he reflected, but they would stop bullets. He put the horses in between the fallen trees
and gave Madeline a revolver. He got out his rifle and told her, “Don’t trust
your hearing. They’re very quiet and stealthy. Anything you see, if it doesn’t
call you by name, shoot it.” He then slipped away into the dark. For her own safety,
Madeline stood between the horses. Her eyesight had actually improved since Cook had blinded
her, then restored her sight.
hour went by and then the moon came up, its orange orb lighting the area quite clearly.
Minutes later, Madeline heard a bird call, then another. She was not fooled. This was
the Kansas prairie. Birds didn’t have shit to say after dark. The brave and his
friends were moving in.
saw the first brave, on foot, as he moved across the moon. A classic mistake, perhaps meant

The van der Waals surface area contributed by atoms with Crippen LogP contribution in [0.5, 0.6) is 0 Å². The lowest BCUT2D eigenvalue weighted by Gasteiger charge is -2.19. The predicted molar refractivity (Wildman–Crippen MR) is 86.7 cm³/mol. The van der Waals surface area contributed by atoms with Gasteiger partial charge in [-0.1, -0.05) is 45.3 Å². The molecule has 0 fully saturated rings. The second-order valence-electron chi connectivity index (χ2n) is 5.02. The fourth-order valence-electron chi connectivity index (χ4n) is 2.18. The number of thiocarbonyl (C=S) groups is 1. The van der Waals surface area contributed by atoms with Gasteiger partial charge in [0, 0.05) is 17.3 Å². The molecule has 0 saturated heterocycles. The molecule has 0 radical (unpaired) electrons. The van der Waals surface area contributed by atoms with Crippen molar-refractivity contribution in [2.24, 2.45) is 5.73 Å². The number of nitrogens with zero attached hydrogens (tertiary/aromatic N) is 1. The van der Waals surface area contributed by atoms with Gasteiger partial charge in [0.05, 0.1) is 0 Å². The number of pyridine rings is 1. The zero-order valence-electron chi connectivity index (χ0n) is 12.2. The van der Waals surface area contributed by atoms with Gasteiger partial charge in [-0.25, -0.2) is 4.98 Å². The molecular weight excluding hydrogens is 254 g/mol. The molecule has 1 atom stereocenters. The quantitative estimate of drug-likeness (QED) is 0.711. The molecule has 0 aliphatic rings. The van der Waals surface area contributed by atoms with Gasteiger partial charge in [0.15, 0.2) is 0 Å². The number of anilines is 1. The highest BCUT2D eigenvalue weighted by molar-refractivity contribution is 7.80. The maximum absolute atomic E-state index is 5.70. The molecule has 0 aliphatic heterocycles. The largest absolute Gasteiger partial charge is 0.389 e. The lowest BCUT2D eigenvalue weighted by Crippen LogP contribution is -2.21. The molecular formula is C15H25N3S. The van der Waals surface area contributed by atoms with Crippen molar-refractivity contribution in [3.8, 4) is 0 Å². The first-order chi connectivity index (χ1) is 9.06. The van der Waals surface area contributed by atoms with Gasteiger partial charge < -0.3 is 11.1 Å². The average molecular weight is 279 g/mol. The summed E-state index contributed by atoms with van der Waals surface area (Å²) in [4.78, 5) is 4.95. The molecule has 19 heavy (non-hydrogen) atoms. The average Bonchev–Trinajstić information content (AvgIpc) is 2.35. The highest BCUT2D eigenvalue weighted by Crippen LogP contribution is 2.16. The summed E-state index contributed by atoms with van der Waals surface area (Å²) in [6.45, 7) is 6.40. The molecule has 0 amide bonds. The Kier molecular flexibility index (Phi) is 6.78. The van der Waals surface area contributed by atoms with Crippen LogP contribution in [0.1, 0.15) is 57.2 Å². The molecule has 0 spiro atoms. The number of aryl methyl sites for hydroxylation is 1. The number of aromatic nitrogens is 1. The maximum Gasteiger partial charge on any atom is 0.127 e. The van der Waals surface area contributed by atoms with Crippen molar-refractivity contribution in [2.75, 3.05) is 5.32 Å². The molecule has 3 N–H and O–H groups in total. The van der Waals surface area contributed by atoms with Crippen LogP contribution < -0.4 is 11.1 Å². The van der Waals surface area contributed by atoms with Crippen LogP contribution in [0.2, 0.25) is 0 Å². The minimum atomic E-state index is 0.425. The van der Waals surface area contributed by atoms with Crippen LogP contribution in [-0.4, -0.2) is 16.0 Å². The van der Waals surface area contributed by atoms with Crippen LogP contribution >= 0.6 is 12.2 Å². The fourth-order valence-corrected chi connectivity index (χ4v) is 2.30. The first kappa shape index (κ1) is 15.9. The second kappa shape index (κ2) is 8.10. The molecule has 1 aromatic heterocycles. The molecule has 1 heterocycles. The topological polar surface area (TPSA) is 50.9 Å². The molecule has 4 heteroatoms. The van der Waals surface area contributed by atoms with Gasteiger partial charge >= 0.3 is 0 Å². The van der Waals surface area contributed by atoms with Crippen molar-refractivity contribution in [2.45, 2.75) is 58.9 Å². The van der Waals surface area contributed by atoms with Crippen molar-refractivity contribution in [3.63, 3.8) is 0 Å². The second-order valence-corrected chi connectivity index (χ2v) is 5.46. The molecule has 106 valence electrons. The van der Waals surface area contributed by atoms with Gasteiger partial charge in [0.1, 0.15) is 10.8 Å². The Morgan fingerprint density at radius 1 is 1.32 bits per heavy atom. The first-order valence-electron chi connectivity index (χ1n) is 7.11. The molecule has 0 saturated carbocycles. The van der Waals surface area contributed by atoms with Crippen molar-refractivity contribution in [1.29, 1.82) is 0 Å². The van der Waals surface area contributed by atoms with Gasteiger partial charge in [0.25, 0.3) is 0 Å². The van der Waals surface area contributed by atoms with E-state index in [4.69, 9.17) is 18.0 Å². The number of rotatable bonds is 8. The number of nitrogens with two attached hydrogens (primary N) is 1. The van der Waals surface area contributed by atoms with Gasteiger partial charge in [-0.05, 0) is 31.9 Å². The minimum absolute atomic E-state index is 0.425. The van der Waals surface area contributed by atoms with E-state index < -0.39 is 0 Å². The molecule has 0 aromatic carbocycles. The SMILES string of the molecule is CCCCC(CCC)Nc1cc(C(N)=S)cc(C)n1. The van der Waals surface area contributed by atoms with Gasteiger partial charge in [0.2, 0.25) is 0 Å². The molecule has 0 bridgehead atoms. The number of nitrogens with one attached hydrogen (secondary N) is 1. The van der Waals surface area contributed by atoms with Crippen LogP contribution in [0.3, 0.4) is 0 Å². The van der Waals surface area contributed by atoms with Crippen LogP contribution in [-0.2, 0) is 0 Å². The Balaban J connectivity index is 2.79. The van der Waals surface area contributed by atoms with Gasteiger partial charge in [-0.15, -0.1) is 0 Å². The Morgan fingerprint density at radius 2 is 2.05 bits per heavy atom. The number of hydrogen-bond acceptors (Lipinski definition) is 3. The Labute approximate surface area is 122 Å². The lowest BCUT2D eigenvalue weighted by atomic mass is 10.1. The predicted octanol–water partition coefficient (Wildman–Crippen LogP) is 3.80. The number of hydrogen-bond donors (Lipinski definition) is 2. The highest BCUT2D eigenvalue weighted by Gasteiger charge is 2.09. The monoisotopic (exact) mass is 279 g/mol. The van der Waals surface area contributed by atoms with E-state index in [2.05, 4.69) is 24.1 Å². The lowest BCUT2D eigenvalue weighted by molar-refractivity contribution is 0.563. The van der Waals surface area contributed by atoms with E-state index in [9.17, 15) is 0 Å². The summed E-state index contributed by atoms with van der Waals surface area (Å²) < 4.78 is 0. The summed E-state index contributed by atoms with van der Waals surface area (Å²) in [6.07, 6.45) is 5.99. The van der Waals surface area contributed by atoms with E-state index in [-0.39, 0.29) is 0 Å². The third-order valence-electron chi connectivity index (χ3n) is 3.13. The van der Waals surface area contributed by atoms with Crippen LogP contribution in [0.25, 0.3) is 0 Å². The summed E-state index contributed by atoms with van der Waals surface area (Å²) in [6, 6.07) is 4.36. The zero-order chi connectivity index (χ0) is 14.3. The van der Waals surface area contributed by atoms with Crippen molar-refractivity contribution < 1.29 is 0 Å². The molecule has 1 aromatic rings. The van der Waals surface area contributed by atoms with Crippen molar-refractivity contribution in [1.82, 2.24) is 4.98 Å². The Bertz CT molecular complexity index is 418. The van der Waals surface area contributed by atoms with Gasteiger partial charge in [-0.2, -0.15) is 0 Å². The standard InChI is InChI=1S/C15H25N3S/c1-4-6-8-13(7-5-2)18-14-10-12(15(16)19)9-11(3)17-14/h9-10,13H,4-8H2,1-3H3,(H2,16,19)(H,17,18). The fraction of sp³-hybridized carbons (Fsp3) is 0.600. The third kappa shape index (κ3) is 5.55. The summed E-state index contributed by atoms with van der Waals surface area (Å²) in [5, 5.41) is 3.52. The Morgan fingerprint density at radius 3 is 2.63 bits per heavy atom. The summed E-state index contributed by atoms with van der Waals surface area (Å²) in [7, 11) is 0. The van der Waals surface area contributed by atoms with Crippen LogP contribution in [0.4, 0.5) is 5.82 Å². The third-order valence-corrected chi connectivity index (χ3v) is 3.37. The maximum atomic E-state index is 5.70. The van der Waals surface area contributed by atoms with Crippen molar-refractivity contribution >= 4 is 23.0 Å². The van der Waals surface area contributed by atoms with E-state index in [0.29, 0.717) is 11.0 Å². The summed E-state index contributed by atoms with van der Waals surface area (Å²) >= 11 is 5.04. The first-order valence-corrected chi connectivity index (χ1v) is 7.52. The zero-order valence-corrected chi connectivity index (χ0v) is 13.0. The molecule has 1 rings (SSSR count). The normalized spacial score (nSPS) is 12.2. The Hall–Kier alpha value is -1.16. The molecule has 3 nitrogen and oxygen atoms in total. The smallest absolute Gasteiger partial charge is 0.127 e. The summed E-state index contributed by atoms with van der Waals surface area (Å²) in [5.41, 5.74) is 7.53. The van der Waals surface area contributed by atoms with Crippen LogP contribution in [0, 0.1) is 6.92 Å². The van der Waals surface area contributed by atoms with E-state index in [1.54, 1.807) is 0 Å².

to cause her to shoot and give away her position. In a second, there was the
crack of a rifle shot and a breathy scream as the brave went down. Then, a
second shot whizzed by her head and thudded into the body of another brave, one
she had not seen or heard approaching. It was at that point Madeline realized Cook
was using her and the horses for bait.
She dropped down to
her knees and cocked the huge, clumsy revolver. Two more shots and more cries
as more braves went down. Then, an arm slid around her from behind, a hand
caressed her breast and then moved to her mouth to keep her still.
Casually, almost without thinking, she
brought the revolver up under the brave’s chin and squeezed the trigger. The shot
deafened her for a moment and a splash of blood and brains soiled her hair and dress. The
man fell behind her and she scuttled away into the dark. The horses were agitated by the